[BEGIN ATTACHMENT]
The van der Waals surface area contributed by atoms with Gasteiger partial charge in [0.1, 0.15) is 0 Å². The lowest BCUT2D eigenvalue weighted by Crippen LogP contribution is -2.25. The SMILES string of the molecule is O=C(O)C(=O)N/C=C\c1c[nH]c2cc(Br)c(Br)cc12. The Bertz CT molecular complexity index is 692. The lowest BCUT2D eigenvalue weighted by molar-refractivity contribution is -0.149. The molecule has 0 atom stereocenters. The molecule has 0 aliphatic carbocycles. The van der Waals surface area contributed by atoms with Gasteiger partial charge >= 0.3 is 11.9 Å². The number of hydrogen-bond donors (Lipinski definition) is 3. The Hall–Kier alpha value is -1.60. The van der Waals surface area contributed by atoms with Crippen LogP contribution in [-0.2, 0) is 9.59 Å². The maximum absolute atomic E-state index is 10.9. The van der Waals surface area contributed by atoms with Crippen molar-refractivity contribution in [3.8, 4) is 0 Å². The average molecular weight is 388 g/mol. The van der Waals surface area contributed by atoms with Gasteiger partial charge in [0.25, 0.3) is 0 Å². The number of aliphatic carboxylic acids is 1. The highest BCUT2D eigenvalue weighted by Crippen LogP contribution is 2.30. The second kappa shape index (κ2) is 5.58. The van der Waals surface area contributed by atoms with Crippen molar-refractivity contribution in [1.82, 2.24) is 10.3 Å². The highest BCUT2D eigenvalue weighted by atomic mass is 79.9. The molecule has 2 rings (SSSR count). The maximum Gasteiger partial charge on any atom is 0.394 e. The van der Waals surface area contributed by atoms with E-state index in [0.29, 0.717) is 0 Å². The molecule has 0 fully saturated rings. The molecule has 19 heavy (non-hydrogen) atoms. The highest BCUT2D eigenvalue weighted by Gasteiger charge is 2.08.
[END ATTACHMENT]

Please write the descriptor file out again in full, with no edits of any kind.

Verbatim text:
The van der Waals surface area contributed by atoms with Gasteiger partial charge in [0.1, 0.15) is 0 Å². The lowest BCUT2D eigenvalue weighted by Crippen LogP contribution is -2.25. The SMILES string of the molecule is O=C(O)C(=O)N/C=C\c1c[nH]c2cc(Br)c(Br)cc12. The Bertz CT molecular complexity index is 692. The lowest BCUT2D eigenvalue weighted by molar-refractivity contribution is -0.149. The molecule has 0 atom stereocenters. The molecule has 0 aliphatic carbocycles. The van der Waals surface area contributed by atoms with Gasteiger partial charge >= 0.3 is 11.9 Å². The number of hydrogen-bond donors (Lipinski definition) is 3. The Hall–Kier alpha value is -1.60. The van der Waals surface area contributed by atoms with Crippen LogP contribution in [-0.2, 0) is 9.59 Å². The maximum absolute atomic E-state index is 10.9. The van der Waals surface area contributed by atoms with Crippen molar-refractivity contribution in [3.8, 4) is 0 Å². The average molecular weight is 388 g/mol. The van der Waals surface area contributed by atoms with Gasteiger partial charge in [0.25, 0.3) is 0 Å². The number of aliphatic carboxylic acids is 1. The highest BCUT2D eigenvalue weighted by Crippen LogP contribution is 2.30. The second kappa shape index (κ2) is 5.58. The van der Waals surface area contributed by atoms with Crippen molar-refractivity contribution in [1.82, 2.24) is 10.3 Å². The highest BCUT2D eigenvalue weighted by atomic mass is 79.9. The molecule has 2 rings (SSSR count). The maximum Gasteiger partial charge on any atom is 0.394 e. The van der Waals surface area contributed by atoms with E-state index in [0.29, 0.717) is 0 Å². The molecule has 0 fully saturated rings. The molecule has 19 heavy (non-hydrogen) atoms. The highest BCUT2D eigenvalue weighted by Gasteiger charge is 2.08.